File this under 'c'mon dude', but here it goes. The site Patently Apple has picked up on a new design patent given to Microsoft under the USPTO date for December 6, 2016. The USPTO document reveals a few generic drawings of your standard Lumia-like smartphone – any smartphone – with a display and slightly curved body.
Patently Apple goes a bit heavy with the speculation especially since their earlier find from February shared some resemblance of what was eventually Surface Studio. I call that luck as most patent filings rarely become actual products. Back to this patent, no information about the features, hardware, or materials used are mentioned making the filing pretty basic.
Oddly, the Patently Apple author goes on a tangent about pens, Apple, Samsung, and how Microsoft could be bringing inking to Mobile (a forgone conclusion already). They then cite FIG. 7 with the following conclusion labeled in their image:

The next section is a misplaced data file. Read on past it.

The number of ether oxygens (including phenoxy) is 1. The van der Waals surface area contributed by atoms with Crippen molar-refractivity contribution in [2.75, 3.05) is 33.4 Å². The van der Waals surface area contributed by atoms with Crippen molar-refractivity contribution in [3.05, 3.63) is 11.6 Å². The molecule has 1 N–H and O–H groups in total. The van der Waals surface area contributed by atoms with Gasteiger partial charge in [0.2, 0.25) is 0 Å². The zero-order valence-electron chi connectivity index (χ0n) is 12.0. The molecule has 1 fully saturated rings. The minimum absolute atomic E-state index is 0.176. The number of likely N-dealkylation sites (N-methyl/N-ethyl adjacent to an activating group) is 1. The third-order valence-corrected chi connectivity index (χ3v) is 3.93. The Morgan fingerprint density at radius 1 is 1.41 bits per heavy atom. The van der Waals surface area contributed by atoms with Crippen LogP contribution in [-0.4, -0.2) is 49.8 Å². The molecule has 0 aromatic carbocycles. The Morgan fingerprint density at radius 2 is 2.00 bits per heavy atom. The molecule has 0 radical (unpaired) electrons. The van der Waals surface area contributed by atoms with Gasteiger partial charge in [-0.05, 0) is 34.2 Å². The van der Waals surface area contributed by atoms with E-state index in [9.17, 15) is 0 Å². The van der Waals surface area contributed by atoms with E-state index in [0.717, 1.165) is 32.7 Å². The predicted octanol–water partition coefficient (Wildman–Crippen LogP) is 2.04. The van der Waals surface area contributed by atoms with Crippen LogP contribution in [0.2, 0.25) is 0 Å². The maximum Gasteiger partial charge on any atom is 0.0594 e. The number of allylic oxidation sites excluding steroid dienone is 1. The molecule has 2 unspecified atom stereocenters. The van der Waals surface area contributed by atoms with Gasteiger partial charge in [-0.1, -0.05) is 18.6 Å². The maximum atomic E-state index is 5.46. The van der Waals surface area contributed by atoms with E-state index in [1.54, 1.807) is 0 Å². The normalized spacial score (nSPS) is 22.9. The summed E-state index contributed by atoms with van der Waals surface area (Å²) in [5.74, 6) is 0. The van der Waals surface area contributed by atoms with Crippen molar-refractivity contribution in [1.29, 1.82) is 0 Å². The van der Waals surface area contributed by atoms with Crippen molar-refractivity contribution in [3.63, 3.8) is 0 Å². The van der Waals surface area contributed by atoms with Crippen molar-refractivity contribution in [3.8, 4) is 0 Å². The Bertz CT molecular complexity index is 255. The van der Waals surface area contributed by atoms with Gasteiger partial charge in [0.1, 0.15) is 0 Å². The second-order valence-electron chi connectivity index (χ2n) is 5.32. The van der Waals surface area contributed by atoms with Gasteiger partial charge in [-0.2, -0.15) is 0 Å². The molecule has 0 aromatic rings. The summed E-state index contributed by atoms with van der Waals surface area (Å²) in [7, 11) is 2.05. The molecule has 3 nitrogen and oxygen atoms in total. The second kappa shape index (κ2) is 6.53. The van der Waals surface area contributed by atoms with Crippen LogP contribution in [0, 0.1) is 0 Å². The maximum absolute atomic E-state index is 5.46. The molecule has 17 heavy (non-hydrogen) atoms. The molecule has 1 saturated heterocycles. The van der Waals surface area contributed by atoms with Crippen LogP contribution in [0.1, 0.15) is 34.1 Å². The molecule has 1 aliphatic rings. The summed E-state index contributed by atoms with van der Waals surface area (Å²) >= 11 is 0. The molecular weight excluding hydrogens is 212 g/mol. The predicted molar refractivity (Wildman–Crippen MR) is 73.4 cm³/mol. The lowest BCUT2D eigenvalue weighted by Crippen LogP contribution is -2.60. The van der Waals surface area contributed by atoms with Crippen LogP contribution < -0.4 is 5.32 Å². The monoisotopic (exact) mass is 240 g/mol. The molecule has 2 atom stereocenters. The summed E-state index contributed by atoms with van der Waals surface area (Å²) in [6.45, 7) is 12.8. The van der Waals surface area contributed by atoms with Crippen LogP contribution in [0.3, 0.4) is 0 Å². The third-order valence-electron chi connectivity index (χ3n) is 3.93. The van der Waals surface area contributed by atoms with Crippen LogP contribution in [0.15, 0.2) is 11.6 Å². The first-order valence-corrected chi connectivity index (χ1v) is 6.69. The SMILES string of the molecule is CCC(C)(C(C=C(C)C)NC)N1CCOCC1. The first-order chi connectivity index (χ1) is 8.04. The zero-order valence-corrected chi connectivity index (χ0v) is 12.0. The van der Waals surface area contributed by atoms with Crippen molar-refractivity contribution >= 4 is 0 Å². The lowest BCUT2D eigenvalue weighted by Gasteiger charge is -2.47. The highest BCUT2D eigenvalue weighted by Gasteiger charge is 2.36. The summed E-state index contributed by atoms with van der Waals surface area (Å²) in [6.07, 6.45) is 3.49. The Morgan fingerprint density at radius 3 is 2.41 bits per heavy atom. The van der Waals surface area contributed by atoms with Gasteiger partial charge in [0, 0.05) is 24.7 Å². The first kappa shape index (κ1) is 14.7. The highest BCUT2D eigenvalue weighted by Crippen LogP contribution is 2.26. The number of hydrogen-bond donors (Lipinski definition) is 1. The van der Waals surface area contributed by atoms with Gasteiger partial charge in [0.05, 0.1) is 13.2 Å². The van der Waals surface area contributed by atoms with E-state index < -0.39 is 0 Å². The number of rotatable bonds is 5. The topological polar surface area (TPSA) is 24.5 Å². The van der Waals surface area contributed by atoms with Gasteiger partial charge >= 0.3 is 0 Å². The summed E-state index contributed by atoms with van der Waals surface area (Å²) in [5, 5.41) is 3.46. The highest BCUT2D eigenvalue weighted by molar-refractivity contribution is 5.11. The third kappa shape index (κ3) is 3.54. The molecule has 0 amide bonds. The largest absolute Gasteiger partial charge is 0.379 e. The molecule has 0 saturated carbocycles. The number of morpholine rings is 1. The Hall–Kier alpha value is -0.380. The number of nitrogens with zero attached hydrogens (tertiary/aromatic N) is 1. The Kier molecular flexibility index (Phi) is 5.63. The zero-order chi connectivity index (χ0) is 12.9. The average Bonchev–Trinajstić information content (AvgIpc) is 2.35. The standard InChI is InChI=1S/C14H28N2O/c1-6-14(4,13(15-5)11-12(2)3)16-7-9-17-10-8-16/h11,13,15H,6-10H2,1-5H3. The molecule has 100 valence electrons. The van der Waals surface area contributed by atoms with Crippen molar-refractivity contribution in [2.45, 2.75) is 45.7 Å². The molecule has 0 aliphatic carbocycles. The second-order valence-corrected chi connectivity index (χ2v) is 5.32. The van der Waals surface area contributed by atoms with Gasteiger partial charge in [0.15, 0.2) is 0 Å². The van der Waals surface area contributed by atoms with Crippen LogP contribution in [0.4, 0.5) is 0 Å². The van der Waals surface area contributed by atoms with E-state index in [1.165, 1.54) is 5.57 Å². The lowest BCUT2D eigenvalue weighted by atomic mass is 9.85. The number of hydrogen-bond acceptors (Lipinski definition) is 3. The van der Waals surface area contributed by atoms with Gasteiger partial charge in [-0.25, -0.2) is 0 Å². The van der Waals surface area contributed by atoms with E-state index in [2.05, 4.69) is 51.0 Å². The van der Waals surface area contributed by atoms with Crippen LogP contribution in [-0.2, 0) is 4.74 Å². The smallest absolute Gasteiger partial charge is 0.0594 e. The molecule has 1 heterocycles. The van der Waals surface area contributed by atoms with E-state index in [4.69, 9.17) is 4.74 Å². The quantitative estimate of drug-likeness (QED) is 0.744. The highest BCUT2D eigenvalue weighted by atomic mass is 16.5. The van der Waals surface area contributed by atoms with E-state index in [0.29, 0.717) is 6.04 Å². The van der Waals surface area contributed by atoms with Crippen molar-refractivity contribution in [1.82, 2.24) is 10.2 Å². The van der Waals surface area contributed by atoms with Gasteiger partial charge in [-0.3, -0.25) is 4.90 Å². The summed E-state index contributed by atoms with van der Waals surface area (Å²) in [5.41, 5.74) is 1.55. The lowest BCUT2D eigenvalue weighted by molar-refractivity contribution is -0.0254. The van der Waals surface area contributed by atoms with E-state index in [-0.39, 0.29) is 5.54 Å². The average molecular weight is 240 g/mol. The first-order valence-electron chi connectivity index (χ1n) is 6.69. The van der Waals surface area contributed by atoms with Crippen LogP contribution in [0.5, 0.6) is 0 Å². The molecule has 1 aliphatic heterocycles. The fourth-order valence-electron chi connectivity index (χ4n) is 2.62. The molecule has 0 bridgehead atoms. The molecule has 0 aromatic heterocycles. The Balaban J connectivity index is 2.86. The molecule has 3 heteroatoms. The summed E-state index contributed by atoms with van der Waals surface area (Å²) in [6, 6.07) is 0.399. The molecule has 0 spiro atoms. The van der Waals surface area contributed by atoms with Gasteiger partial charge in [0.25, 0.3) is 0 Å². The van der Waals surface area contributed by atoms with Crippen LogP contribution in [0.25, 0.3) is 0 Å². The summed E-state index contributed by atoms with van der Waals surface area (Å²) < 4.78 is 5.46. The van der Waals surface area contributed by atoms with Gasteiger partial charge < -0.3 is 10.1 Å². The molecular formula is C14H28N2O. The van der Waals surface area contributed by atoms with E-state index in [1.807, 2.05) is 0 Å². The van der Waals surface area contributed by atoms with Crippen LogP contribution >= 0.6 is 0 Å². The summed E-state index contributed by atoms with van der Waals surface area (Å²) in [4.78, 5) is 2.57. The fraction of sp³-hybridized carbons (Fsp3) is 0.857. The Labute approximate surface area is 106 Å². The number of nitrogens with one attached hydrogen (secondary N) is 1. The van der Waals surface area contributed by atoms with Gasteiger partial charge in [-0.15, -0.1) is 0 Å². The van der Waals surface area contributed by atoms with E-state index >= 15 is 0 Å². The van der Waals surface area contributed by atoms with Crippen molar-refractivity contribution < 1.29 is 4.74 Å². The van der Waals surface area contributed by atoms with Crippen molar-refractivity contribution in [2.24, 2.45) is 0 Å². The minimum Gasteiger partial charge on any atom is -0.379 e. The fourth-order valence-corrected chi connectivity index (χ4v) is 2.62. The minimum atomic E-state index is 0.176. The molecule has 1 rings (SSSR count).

Of course, to our eyes, it only looks like a standard 3.5mm headphone jack like the kind you used to find on every smartphone in the world. I'm not sure when we started confusing headphone jacks with pen slots. 2016 is a weird year, and I suppose Apple fans have already moved on from 'headphone-gate' by forgetting it ever existed? I dunno.
The bottom of the phone has a single port, which again looks like an old micro USB slot and not quite the symmetrical USB Type C design we are accustomed too.
Frankly folks, I don't see anything interesting here. This design patent is a generic filing on what could easily be the Lumia 640. In fact, the patent cites Micromax, Sony Xperia, LG Optimus, Lumia 830, and the Lumia 530 – all phones from 2012-2014 – under 'other publications' for the patent's references.
Microsoft has some exciting stuff in the pipeline for sure, but please don't go spreading this around as 'proof' of a 'Surface Phone.' Facts and data are still necessary, not a generic drawing based on yesteryear's inspiration.
Thanks, Charis N., for the heads up (I think)
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Daniel Rubino is the Editor-in-chief of Windows Central, head reviewer, podcast co-host, and analyst. He has been covering Microsoft since 2007 when this site was called WMExperts (and later Windows Phone Central). His interests include Windows, laptops, next-gen computing, and for some reason, watches. Before all this tech stuff, he worked on a Ph.D. in linguistics, watched people sleep (for medical purposes!), and ran the projectors at movie theaters because it was fun.